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Researchers into the history of ancient Slavs are addressing a range of problems, above all the anthropological makeup of those tribes. Were they akin in their physical features or far apart to exclude the very possibility of anthropological whole? The physical look of present-day Slavs has been taking body and form over many centuries. What is their headsource, their roots? And where did they hail from? Their contacts with other tribes? We shall try to answer these and other questions proceeding from earlier and fresh evidence.
Putative homeland of origin of Eastern Slavs by a) anthropological, and b) archeological data.
By Academician Tatyana ALEXEYEVA, Archeology Institute, Russian Academy of Sciences
Now what concerns the ethnogenesis, the origin of Eastern Slavs: it is part and parcel of the Slav ethnogenesis. That is to say, they have certain things in common. Even though a good many hypotheses have been propounded on the Slavic roots, they fall into two groups by and large: generic hypotheses on the anthropological unity of Slavs; and what we might call differentiating hypotheses denying such kind of unity. Advocates of the first, Pan-Slavic approach view the history of Slavs as a community of kindred peoples inhabiting a definite territory and having the same ancestors, with the exception of outlying areas populated by foreign, ethnically heterogeneous tribes. Advocates of the opposite approach say the Slavs originated from motley racial components not related by bonds of kinship.
Adherents of these two approaches differ on matters of the culture and glottogenesis (linguistic origin) of the Slavic peoples: the views of those advocating Pan-Slavic unity correspond to the basic genetic principles of Indo-European linguistics in a broad sense; their opponents lean toward the linguistic theory of Academician Nikolai Marr (1864 - 1934).
Now what are the Slavs anthropologically? Their population area lies within a large zone between northern and southern Europeoids remarkable for the light or dark color of skin, hair and eyes, respectively. The populations of the intermediate zone (which is of interest to us) show a good deal of anthropological diversity. Even though there is no definitive classification of these ethnic groups, they are traditionally divided into West Europeans and East Europeans. The yardstick for such discrimination is the presence or absence of Mongoloid features.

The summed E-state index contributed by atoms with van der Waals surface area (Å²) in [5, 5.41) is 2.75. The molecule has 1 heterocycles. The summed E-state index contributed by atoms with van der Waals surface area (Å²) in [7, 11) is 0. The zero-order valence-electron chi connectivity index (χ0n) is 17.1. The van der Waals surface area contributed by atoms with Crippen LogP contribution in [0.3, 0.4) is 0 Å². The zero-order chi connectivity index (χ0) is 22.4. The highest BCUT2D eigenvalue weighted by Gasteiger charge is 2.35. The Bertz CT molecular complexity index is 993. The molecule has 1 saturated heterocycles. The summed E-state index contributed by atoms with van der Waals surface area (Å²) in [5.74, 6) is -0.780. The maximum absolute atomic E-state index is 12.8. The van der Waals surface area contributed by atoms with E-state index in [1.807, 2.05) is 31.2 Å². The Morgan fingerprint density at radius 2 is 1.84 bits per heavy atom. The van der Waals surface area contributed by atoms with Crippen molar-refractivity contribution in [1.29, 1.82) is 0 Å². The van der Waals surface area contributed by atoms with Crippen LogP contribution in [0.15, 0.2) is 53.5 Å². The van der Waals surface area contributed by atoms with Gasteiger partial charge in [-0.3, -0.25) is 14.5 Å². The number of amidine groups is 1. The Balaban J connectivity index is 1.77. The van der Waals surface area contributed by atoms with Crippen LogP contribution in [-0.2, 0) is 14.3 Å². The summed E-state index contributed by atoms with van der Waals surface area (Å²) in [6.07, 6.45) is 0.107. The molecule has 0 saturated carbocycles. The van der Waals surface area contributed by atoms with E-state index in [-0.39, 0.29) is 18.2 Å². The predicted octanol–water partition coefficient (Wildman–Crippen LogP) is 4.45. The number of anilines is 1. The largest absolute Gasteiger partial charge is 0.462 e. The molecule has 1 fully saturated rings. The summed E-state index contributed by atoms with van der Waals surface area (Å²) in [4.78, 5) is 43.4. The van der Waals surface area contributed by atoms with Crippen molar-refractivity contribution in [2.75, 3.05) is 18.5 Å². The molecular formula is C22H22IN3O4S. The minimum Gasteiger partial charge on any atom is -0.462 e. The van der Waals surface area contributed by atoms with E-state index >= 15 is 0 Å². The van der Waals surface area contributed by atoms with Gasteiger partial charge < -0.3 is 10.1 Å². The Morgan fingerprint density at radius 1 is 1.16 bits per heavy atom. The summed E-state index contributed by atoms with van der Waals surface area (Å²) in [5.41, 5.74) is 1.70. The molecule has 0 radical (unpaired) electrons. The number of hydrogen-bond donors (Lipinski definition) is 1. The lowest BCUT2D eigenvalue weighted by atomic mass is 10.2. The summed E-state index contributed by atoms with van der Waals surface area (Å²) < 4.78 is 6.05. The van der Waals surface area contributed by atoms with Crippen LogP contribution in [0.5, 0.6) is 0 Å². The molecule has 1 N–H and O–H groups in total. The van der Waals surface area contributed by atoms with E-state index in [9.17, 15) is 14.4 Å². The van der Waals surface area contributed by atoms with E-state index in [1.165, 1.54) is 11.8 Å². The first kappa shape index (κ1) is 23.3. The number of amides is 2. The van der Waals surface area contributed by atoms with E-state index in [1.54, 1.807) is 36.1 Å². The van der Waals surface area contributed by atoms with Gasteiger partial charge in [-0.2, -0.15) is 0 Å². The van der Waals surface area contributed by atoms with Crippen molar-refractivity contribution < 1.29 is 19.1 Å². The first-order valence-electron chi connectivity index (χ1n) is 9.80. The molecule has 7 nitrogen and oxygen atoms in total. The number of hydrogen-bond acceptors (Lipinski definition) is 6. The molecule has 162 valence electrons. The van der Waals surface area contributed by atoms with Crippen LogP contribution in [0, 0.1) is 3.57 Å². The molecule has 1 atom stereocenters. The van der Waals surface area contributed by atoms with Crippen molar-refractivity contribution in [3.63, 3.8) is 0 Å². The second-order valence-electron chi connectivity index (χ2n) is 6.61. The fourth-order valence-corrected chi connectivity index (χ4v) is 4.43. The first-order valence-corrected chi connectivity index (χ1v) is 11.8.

On the whole all the Slavic peoples are related to the Europeoid race according to the diagnostic characters: the thick hair on the face and other body parts, the sharp horizontal profile, the prominent nose and bridge, the low cheek-bones; the Slavs show no upper eyelid swelling typical of the Mongoloids. But this is not to mean racial purity if we proceed from humankind's basic anthropological divisions. In fact, the intermixing of different tribes has always been playing an immense role in the processes of race genesis. As demonstrated by Nikolai Chebok-sarov in the 1950s, the infiltration of Mongoloid elements westward occurred in two stages chronologically related to sluggish migrations at the Neolithic stage (ca. 8 to 3 millennia B.C.) and to the Mongol-Tartar invasion (13th-14th centuries A.D.).
Collating the actual evidence on the physical features of Slavic peoples, we may speak of five anthropological types: the White Sea-and-Baltic (the name suggested by Nikolai Cheboksarov); the East European (Ivan Deniker); the Dnieper-Carpathian and the Pontic (Victor Bunak); and the Dinaric (Ivan Deniker).
The first, White Sea-and-Baltic, type is represented by the Belorussians, and in part by the Poles and northern Russians. These are individuals with fair skin and blond hair, and medium facial features; they are predominantly meso* and brachycephals**. These populations are within the northern or Baltic branch of Europeoids and differ from West Baltic (or Atlantic-Baltic) tribes-to which most of the Scandinavians
* Mesocephals - individuals of medium-sized head.- Ed.
** Brachycephals - short-headed individuals as distinct from long-headed ones (dolichocephals) and the width of whose head relates to its length, percentagewise, above 80.- Ed.
Polyane. Reconstruction by T. Baluyeva.
Severyane. Reconstructed by T. Baluyeva (a) and O. Grigoryeva (b, c).
Rodimichi. Reconstructed by T. Baluyeva.
Dregovichi. Reconstructed by T. Baluyeva.
belong-in less prominent noses, sparser beards and a slight swelling of the upper eyelid. All these tokens betray a very small and ancient racial admixture dating to the Neolithic time in consequence of the Mongoloid drive west across the forest belt of Western Siberia and Eastern Europe.